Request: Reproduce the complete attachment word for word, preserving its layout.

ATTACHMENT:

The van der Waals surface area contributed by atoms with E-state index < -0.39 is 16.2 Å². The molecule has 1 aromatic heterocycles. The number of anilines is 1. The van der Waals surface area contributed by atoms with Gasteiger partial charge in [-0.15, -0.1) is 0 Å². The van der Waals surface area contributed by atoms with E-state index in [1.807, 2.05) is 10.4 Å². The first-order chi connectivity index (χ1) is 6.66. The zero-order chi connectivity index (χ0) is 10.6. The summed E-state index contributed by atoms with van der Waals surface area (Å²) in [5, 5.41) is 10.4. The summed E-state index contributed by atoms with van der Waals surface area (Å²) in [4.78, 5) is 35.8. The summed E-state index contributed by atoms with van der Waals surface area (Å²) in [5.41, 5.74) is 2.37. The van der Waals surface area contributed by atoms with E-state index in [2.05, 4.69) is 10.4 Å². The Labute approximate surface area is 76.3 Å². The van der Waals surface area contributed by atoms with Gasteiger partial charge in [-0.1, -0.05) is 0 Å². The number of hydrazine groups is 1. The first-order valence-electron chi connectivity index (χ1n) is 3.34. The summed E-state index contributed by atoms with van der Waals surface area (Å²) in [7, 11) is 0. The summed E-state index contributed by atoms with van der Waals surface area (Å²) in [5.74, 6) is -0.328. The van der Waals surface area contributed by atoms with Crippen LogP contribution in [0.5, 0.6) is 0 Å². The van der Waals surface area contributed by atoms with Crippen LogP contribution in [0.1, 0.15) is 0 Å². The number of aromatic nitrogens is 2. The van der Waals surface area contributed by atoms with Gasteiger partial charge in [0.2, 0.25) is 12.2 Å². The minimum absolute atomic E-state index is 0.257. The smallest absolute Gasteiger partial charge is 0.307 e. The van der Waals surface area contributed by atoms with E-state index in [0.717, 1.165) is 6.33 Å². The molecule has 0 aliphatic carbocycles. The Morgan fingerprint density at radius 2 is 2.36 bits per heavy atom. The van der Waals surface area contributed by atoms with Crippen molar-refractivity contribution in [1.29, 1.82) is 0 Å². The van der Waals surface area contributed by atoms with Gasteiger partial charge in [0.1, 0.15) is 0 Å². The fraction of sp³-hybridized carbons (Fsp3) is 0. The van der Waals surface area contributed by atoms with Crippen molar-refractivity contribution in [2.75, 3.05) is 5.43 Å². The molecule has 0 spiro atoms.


The van der Waals surface area contributed by atoms with E-state index < -0.39 is 16.2 Å². The molecule has 1 aromatic heterocycles. The number of anilines is 1. The van der Waals surface area contributed by atoms with Gasteiger partial charge in [-0.15, -0.1) is 0 Å². The van der Waals surface area contributed by atoms with E-state index in [1.807, 2.05) is 10.4 Å². The first-order chi connectivity index (χ1) is 6.66. The zero-order chi connectivity index (χ0) is 10.6. The summed E-state index contributed by atoms with van der Waals surface area (Å²) in [5, 5.41) is 10.4. The summed E-state index contributed by atoms with van der Waals surface area (Å²) in [4.78, 5) is 35.8. The summed E-state index contributed by atoms with van der Waals surface area (Å²) in [5.41, 5.74) is 2.37. The van der Waals surface area contributed by atoms with E-state index in [2.05, 4.69) is 10.4 Å². The Labute approximate surface area is 76.3 Å². The van der Waals surface area contributed by atoms with Gasteiger partial charge in [-0.1, -0.05) is 0 Å². The number of hydrazine groups is 1. The first-order valence-electron chi connectivity index (χ1n) is 3.34. The summed E-state index contributed by atoms with van der Waals surface area (Å²) in [7, 11) is 0. The summed E-state index contributed by atoms with van der Waals surface area (Å²) in [5.74, 6) is -0.328. The van der Waals surface area contributed by atoms with Crippen LogP contribution in [0.5, 0.6) is 0 Å². The van der Waals surface area contributed by atoms with Crippen LogP contribution in [0.1, 0.15) is 0 Å². The number of aromatic nitrogens is 2. The van der Waals surface area contributed by atoms with Gasteiger partial charge in [0.2, 0.25) is 12.2 Å². The minimum absolute atomic E-state index is 0.257. The smallest absolute Gasteiger partial charge is 0.307 e. The van der Waals surface area contributed by atoms with E-state index in [0.717, 1.165) is 6.33 Å². The molecule has 0 aliphatic carbocycles. The Morgan fingerprint density at radius 2 is 2.36 bits per heavy atom. The van der Waals surface area contributed by atoms with Crippen molar-refractivity contribution in [1.29, 1.82) is 0 Å². The van der Waals surface area contributed by atoms with Gasteiger partial charge in [0.1, 0.15) is 0 Å². The fraction of sp³-hybridized carbons (Fsp3) is 0. The van der Waals surface area contributed by atoms with Crippen molar-refractivity contribution in [2.75, 3.05) is 5.43 Å². The molecule has 0 spiro atoms.